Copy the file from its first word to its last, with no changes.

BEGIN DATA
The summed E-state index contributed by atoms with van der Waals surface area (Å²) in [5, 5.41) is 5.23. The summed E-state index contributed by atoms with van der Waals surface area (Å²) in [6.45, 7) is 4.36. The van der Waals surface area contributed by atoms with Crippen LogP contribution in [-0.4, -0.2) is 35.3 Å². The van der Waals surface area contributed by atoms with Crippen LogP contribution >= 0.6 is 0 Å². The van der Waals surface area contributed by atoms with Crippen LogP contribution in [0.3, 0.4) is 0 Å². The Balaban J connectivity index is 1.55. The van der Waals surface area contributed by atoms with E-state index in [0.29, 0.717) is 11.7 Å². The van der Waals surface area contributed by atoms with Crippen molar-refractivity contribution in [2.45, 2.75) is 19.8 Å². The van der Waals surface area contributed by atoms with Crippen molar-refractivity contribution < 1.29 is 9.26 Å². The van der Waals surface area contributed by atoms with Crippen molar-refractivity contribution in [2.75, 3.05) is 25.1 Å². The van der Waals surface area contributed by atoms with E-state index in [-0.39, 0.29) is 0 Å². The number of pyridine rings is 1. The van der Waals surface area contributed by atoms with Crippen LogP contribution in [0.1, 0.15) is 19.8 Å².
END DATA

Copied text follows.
The summed E-state index contributed by atoms with van der Waals surface area (Å²) in [5, 5.41) is 5.23. The summed E-state index contributed by atoms with van der Waals surface area (Å²) in [6.45, 7) is 4.36. The van der Waals surface area contributed by atoms with Crippen LogP contribution in [-0.4, -0.2) is 35.3 Å². The van der Waals surface area contributed by atoms with Crippen LogP contribution >= 0.6 is 0 Å². The van der Waals surface area contributed by atoms with Crippen LogP contribution in [0.3, 0.4) is 0 Å². The Balaban J connectivity index is 1.55. The van der Waals surface area contributed by atoms with E-state index in [0.29, 0.717) is 11.7 Å². The van der Waals surface area contributed by atoms with Crippen molar-refractivity contribution in [2.45, 2.75) is 19.8 Å². The van der Waals surface area contributed by atoms with Crippen molar-refractivity contribution < 1.29 is 9.26 Å². The van der Waals surface area contributed by atoms with Crippen molar-refractivity contribution in [2.75, 3.05) is 25.1 Å². The van der Waals surface area contributed by atoms with E-state index in [-0.39, 0.29) is 0 Å². The number of pyridine rings is 1. The van der Waals surface area contributed by atoms with Crippen LogP contribution in [0.1, 0.15) is 19.8 Å².